Nestled in the sands of the Nile Delta, Abusir necropolis has long been a treasure trove of archaeological discoveries, offering valuable insights into the grandeur and mysteries of ancient Egypt.
The most recent discovery in the necropolis was carried out by a Czech archaeological mission from the Czech Institute of Egyptology of the Faculty of Arts, Charles University. The team uncovered the tomb of the high official Djehutyemnakht who lived in the Late Period, during the 6th and 5th centuries BC.
Mostafa Waziri, Secretary General of the Supreme Council of Antiquities said that the first evidence of the tomb was discovered in May, in the cemetery for high-ranking officials and military commanders from the 26th and 27th Dynasties.
“These shaft tombs represent a type of tomb specific to this era, and were created by the ancient Egyptian elites in imitation of the tomb of King Djoser, the founder of the famous Old Kingdom of the pyramid-building era of the 3rd millennium BC,” He pointed out.
Director of the mission, Miroslav Verner pointed out that the upper part of the tomb, situated above ground, was destroyed already in antiquity. Its burial chamber is situated at the bottom of the main shaft located at a depth of 14 metres below ground.
To the north is a small shaft leading to the chamber through a narrow horizontal corridor about three metres long. “Surprisingly enough, the small shaft was partly filled with several dozen large relief blocks coming from the monumental tomb of General Menekhibnekau situated nearby,” said Miroslav.
The burial chamber is richly decorated with texts and scenes. The northern wall is covered with a long sequence of apotropaic spells against snake bites from the Pyramid Texts.
“Interestingly, the snakes mentioned in them were on the one hand considered dangerous, but on the other hand, they acted as powerful protectors of the deceased and his mummy,” Marcel Bárta confirmed.
The tomb's owner, "a certain Djehutyemnakht, held the office of a royal scribe,” says Ladislav Bareš, who has coordinated Czech excavations of Late Period shaft tombs in Abusir for more than two decades.
“This new find, together with our previous discoveries from this excavation site, as was the large-scale shaft tomb of general Wahibrameryneith, will shed more light on historical changes taking place in Egypt in the turbulent 6-5th centuries BC.”
The southern and western walls are adorned with ritual offerings and an extensive list of offerings. On the ceiling of the burial chamber, there are depictions of the sun's journey across the sky in his morning and evening barques, accompanied by hymns to the rising and setting sun.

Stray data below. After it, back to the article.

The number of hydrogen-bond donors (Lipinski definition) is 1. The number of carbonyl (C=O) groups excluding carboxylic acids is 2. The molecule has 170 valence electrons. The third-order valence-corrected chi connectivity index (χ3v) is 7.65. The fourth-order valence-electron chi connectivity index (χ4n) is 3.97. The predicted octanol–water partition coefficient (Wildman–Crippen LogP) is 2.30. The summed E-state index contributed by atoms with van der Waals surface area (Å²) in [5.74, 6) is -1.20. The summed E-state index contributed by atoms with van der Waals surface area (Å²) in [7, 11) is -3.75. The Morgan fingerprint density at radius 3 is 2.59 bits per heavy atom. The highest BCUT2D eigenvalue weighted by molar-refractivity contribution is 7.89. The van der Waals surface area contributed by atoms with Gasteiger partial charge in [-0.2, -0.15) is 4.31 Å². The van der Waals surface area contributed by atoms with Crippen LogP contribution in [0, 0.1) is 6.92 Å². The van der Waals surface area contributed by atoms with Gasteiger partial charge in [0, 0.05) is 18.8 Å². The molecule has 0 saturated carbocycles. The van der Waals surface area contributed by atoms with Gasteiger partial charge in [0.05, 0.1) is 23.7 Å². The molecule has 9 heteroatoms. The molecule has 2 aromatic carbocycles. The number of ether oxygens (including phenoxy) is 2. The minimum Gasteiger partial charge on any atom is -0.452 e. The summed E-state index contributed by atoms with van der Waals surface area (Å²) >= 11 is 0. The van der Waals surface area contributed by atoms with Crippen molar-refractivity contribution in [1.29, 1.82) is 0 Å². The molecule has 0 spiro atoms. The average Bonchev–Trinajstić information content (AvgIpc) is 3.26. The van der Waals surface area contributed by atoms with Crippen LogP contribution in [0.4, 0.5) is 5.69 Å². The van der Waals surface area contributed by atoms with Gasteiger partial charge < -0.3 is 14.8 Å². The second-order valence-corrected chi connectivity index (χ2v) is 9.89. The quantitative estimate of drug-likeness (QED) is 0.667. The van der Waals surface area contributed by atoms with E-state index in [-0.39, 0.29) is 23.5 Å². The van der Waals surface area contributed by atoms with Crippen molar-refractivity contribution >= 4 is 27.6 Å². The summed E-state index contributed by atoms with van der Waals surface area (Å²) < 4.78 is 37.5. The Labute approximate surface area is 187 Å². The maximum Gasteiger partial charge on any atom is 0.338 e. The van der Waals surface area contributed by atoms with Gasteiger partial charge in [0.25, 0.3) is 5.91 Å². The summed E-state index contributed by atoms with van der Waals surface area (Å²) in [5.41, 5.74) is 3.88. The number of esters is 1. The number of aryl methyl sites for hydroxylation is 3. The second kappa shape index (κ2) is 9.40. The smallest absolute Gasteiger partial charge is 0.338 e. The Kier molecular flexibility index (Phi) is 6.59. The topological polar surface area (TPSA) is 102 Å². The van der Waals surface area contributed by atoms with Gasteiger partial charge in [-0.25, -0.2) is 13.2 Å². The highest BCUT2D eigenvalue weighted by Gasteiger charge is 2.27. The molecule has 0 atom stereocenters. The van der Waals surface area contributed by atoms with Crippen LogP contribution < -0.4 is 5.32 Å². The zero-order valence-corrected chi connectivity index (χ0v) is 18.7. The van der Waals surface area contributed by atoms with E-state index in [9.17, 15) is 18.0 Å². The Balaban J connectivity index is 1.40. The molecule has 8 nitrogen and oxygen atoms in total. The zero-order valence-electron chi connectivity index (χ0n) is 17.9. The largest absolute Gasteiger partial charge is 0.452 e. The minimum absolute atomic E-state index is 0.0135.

Inside the burial chamber, covered with relief decoration, is a large stone sarcophagus, which also bears hieroglyphic inscriptions and depictions of gods, both outside and inside.
The top side of the sarcophagus lid is adorned with three columns of hieroglyphic text from the liturgy of Chapter 178 of the Book of the Dead, which is composed of excerpts from the much older Pyramid Texts.
The longer sides of the lid feature Chapter 42 of the Book of the Dead, dedicated to the deification of the body parts of the deceased, including depictions of individual deities to whom the deceased is assimilated.
The shorter walls of the lid bear images of the goddesses Isis and Nephthys, accompanied by texts in which they provide protection to the deceased.
On the outer walls of the chest of the sarcophagus, there are excerpts from the Coffin Texts and Pyramid Texts, partially repeating the spells that already appear on the walls of the burial chamber.
At the bottom of the inner wall of the coffin, Imentet, the goddess of the West is depicted, and the inner sides contain the so-called canopic spells, recited by this goddess and the earth god Geb.
All of these mentioned religious-magical texts were intended to ensure the deceased's smooth entry into the blessed and well-provided eternal life in the afterlife.
The tomb of the scribe Djehutyemnakht was discovered almost empty, having been robbed, like other tombs in this burial site, probably as early as the 5th century AD.
“Anthropological analysis of the skeletal remains, undertaken by leading Egyptian experts, has shown that Djehutyemnakht died at a relatively early age around 25 years old” Mohamed Megahed, deputy director of the Czech mission told Ahram Online.
He explains that the analysis shows that the skeleton bore signs of wear on the spine from sedentary work, and suffered from severe osteoporosis.
The latter fact could mean he was related to other inhabitants of this burial complex, in whom this disease has also been discovered, such as the owner of the neighbouring tomb Iufaa, whose intact burial chamber was uncovered in 1996.
“It is therefore possible that most of the owners of the shaft tombs buried in this part of the Abusir necropolis belonged to one extended family, strongly anchored in the military elite of late Saite Egypt,” Megahed suggested.